Creativity meets consciousness on the Silk Road

Creativity meets consciousness on the Silk Road

Silk Road Textiles synthesizes owner Terry Owen’s passion for craft and travel, and her background in teaching. “I was in the Peace Corps and taught in Liberia for two years,” she says. “My students were young mothers who needed a source of income independent of their family.” Her task: help them make clothing to sell in local markets. After the Peace Corps, Owen taught family and consumer science at both Finneytown and Seton High School for 30 years. Retirement presented the chance for a third act, so in July 2012 she opened Silk Road on Hamilton Avenue.

Owen’s shop reflects her global sensibility. Vibrant hand-dyed batiks and marbled fat quarters from Malaysia share a shelf with classic Liberty prints. From there it’s a few steps to Indian cottons, African brocades, Japanese prints, and Aboriginal Australian cottons. Knitters will find that Owen’s yarn stock is equally international, including brands like Rowan (from the UK) and hand-dyed Noro (from Japan) as well as colorful hanks from Malabrigo (a family-owned company in Uruguay), and super soft 100 percent alpaca from Virginia’s Juniper Moon Farm.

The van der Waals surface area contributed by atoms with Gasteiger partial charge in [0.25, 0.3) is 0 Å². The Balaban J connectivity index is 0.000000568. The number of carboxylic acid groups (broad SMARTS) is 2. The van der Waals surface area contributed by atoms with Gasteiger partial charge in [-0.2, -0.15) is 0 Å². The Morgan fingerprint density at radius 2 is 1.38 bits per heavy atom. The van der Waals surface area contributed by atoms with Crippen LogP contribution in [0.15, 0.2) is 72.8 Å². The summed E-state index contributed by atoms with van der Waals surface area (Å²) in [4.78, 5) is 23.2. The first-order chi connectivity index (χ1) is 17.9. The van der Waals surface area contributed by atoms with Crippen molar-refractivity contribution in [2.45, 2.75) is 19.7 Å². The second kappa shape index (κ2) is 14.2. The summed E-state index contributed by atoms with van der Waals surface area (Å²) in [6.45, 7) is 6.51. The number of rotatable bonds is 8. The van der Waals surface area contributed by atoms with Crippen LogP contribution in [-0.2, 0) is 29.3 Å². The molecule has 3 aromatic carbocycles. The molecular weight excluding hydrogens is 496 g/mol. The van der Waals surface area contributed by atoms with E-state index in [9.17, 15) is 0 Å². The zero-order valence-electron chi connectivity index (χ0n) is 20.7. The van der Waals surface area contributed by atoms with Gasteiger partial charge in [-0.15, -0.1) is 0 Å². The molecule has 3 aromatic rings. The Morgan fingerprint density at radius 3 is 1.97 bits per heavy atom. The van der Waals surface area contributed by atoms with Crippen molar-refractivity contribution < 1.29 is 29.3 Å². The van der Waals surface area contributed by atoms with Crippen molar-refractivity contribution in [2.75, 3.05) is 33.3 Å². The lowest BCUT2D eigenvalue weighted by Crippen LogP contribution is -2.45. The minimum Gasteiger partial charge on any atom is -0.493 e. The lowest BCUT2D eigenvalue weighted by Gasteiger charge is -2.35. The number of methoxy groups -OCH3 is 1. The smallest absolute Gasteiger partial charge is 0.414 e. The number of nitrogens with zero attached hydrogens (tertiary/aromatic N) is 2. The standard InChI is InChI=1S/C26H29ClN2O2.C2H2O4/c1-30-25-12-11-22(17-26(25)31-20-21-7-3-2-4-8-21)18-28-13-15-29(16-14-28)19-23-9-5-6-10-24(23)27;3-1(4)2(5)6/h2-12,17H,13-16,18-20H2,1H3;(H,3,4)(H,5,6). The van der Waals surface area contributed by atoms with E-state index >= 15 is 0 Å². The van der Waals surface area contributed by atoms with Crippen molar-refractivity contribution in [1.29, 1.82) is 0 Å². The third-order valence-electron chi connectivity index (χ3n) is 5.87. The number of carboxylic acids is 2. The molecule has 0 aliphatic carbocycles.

Owen has something of a sewing pedigree—her mother Irene ran an alterations business out of her home and even stitched the Ben-Gals cheerleading costumes for their 1968 debut. But her true love is contemporary art quilting. Quilted landscape art pieces hang all over the shop, and Silk Road offers classes to make your own (check the website for schedules). “I love the surprise element of it—of not knowing exactly where I’ll end up,” she says.

Silk Road Textiles, 6106 Hamilton Ave., College Hill, (513) 541-3700,

Photographs by Chris Smith
Originally published in the July 2013 issue

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